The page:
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Merrill Aldrich

Technical content about Microsoft data technologies. All opinions expressed are purely my own and do not reflect positions of my employer or associates.

Config Points are H. E. Double Hockeysticks

I haven't been able to post for a bit; my group had a large project come up involving consolidation and relocation of services from one data center to another. It's interesting, and challenging, and has been a reminder of what a pain point database connection information can be. Every application seems to have a random smattering of text or XML config files, ini files, registry entries, DSNs, JDBC URI's, you name it. We've tried a few methods to abstract the server connection information in our environment, but there are some difficulties, especially with pointing to consolidated named instances on a cluster. So, for both of you who read my blog, a quick survey! I know of a few methods to provide indirection for database connections, and I wonder what you use:

  • DNS can work to point to a default SQL Server instance by another, "virtual" name. Standard DNS techniques don't work so well for named instances, though, as they just resolve names to IP addresses. For simple apps on default instances, we've made some DNS aliases for the SQL Servers. Can't really point those to a named instance, though.
  • I've heard of a technique to use SRV records in DNS to point to a specific port for a service. I've not personally been able to do that (not a DNS expert by any means). I would love to know if that really works and how to set it up properly, to point a simple DNS name like "SOMEAPPDB" to a specific named instance on a cluster like "SQLSRV01\MYINSTANCE" or SQLSRV01 port 12345.
  • Local SQL Server aliases could be configured per app server, which seems a reasonable compromise if only to force consistency across all the different techniques that applications use to set the information. That is, an application server could have an alias for SQL Server set locally, then have all it's ideosyncratic settings point to that alias, so that at least all the app servers have a consistent method for redirecting to a specific SQL Server instance. One would still have to visit them all to make a change, but at least it would involve only one technique. I haven't implemented this, but I'm giving it serious thought. I'll need to find out if it works for all client libraries (e.g. JDBC).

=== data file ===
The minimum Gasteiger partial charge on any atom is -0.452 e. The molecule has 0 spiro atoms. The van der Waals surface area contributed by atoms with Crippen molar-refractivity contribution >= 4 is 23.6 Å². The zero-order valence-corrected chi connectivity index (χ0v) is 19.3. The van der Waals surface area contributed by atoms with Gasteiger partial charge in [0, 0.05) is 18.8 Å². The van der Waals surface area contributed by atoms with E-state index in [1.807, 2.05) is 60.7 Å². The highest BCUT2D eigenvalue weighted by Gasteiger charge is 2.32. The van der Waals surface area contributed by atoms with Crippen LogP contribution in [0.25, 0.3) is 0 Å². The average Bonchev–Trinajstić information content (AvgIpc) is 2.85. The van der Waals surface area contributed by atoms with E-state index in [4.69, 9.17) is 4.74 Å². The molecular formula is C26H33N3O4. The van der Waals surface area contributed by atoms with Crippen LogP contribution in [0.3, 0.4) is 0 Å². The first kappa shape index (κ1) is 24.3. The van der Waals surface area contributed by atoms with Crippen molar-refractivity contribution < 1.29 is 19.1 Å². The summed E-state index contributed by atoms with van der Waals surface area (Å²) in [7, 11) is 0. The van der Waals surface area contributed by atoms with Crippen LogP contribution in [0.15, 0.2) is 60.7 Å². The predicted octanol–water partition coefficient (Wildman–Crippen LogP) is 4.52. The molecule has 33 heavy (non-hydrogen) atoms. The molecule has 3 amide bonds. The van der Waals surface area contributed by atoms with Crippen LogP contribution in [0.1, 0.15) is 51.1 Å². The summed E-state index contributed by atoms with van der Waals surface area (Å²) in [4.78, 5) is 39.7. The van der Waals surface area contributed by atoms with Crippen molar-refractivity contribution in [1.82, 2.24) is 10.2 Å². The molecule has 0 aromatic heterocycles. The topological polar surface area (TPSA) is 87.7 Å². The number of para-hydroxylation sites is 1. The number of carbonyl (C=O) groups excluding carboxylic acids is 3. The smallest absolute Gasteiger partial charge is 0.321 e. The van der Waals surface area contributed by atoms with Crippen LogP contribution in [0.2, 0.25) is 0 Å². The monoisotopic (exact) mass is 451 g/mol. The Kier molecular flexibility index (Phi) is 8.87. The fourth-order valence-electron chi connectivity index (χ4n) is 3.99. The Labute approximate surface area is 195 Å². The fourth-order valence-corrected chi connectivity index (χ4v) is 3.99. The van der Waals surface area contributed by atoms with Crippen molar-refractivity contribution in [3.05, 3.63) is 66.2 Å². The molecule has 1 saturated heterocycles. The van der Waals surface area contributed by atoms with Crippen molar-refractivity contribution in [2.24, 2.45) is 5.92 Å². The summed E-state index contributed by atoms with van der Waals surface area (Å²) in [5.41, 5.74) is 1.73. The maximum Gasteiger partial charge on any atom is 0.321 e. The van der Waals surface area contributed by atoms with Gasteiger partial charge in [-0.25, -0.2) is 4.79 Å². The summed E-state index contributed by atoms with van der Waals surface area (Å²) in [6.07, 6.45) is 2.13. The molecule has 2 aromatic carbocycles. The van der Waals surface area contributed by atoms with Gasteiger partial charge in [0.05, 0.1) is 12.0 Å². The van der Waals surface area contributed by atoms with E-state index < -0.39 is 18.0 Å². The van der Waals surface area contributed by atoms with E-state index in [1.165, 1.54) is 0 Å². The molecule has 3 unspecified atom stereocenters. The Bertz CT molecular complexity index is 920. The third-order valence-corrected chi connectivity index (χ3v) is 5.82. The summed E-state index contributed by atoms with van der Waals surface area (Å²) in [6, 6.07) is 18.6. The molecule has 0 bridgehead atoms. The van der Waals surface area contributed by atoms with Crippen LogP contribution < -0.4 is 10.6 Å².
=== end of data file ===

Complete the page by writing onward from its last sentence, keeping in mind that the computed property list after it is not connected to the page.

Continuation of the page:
Over and above this, I feel like I just have to keep some record of how every single app connects, which is not very reliable (or fun, frankly.) What do you do?

Update 6 Jan 2009 - Linchi Shea is also looking at this issue:

Published Tuesday, September 22, 2009 10:23 AM by merrillaldrich

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Jonathan Kehayias said:

The SQL Dev Team Blog covered how to do #2 using SRV records earlier this year:

For #3 you can use a script to load a registry file as a part of the startup script for the server.  This is how we did this to set aliasing across our entire AD environment for an application, and it is also how we automated ODBC datasource configuration updates as a part of a server migration.  Just make the change and export the registry hive.  For SQL Aliases it is:


For ODBC it is:


September 22, 2009 3:36 PM

merrillaldrich said:

Great tips; I kind of figured we'd have to head that way. It looks like #2 essentially doesn't work, so #3 is the only practical solution. Anyone know of client libraries that just don't play with SQL aliases, where this technique can't be made to work?

September 22, 2009 6:44 PM

ALZDBA said:

We keep track of connections on the sqlinstance itself by using sqlserver events. (SQL2005 / SQL2008) ( cfr. [--> only use triggers if you actually have to intervene !] )

For SQL2000 a sampling job runs every x minutes to collect sysprocesses data.

Off course, it's only as good as the content of the connection information supplied by the applications. (application name, workstation name, ...)

September 23, 2009 6:50 AM

ALZDBA said:

Regarding the SRV records in DNS this article leave mixed feelings ...

I'll be testing this soon.

September 30, 2009 5:57 AM

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